Plot: What’s it about?
Chili Palmer (John Travolta) made the transition from loan shark to movie mogul with ease, but he has started to get restless with the film industry. He might be a power player within Hollywood’s elite, but Palmer wants another challenge, he just needs to figure out what to turn his hand to. When his friend Tommy Athens (James Woods) is killed, Chili decides he will pick up his fallen pal’s mantle, as a record executive. After all, he conquered the movies, so music seems like a natural next step. He even has his sights on his first breakout star, the beautiful songstress Linda Moon (Christina Milan). She is under contract with a lowlife at the present, but Chili is certain he can make a deal. Even if he is able to secure his potential star, can Chili master the music business, or more to the point, can he survive it?
While Get Shorty was able to do Elmore Leonard’s material justice, Be Cool never even makes an effort. Instead of a sly, character driven piece, we have a forced, slapstick experience. If you’ve ever heard Leonard talk about Be Cool, you know he isn’t shy with his distaste for the film and candid take on why it failed. His criticisms are valid, from the unfaithful to the source screenplay to the film constantly laughing at itself. The novel provides a can’t miss premise and great characters, but F. Gary Gray tries to drain all the intelligence and go for the cheap laughs. If you’ve read the book, some of the changes are just insane, not the least of which is how Vince Vaughn’s character is handled. Be Cool is a mess. Gray is unable to let the material speak for itself, which leaves us with an unfunny, even dull motion picture. So rather than waste two hours on this clanker, rewatch Get Shorty or just read one of Leonard’s books, as Be Cool isn’t worth the effort.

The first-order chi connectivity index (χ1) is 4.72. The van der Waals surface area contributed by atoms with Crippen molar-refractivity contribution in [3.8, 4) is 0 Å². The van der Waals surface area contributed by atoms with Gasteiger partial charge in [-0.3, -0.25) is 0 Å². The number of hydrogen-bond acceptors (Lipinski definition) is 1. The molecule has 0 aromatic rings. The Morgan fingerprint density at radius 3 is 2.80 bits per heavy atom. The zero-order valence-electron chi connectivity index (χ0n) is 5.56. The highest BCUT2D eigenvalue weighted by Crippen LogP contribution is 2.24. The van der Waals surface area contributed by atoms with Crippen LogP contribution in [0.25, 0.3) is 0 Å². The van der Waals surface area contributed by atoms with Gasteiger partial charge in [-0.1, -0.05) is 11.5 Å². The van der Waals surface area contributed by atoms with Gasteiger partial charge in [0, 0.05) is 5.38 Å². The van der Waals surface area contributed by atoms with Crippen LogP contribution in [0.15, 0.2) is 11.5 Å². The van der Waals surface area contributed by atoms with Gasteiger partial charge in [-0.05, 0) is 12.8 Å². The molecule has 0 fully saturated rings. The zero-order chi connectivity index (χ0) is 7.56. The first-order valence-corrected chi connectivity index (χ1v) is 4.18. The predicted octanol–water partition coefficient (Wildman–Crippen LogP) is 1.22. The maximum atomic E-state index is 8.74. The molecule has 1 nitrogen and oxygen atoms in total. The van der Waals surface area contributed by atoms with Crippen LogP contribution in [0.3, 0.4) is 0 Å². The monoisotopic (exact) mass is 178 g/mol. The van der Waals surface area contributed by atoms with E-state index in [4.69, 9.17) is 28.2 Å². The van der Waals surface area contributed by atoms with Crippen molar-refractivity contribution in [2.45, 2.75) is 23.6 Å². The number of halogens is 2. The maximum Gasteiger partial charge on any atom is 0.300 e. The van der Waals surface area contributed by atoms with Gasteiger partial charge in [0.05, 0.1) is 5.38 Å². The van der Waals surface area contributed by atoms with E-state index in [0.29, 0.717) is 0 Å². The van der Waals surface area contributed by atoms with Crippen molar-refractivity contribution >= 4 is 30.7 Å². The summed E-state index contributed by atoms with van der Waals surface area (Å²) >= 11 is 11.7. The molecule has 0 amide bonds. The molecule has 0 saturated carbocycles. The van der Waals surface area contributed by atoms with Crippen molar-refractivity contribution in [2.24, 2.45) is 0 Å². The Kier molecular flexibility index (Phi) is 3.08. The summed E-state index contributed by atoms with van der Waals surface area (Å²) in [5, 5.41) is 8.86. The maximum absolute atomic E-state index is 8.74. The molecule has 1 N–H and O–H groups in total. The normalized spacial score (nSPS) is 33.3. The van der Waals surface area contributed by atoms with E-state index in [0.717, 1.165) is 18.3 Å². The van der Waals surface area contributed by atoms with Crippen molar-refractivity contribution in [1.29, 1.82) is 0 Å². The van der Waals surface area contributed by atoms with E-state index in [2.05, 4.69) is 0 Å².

Video: How does it look?
Be Cool is presented in 2.40:1 widescreen. This is a solid transfer and an improvement over the standard release, but it never really stands out. I found detail to be passable, but few scenes have that special sparkle that we want to see in HD, though as I said, depth is enhanced over the DVD. The colors seem fine, if a little off here and there, while contrast is consistent and effective. Not a bad treatment at all, but not a great one either.
Audio: How does it sound?
The DTS HD 5.1 soundtrack is rock solid. Not a lot of chances to shine, but when the guns are pulled out and things heat up, the track is able to deliver. The music also adds a lot of life of course, even though the film’s sound design is all about the dialogue and such. No complaints in that area either, as vocals sound clear and never hindered. This disc also includes Spanish and French language tracks, as well as subtitles in English, Spanish, and French.
Supplements: What are the extras?
The most substantial extra is a twenty minute look behind the scenes, but it is promotional in nature, so of little interest. Several other featurettes are included, such as some cast profiles, but again, these are just to hype the flick and little else. This disc also includes a music video, some deleted scenes, a gag reel, and the film’s theatrical trailer.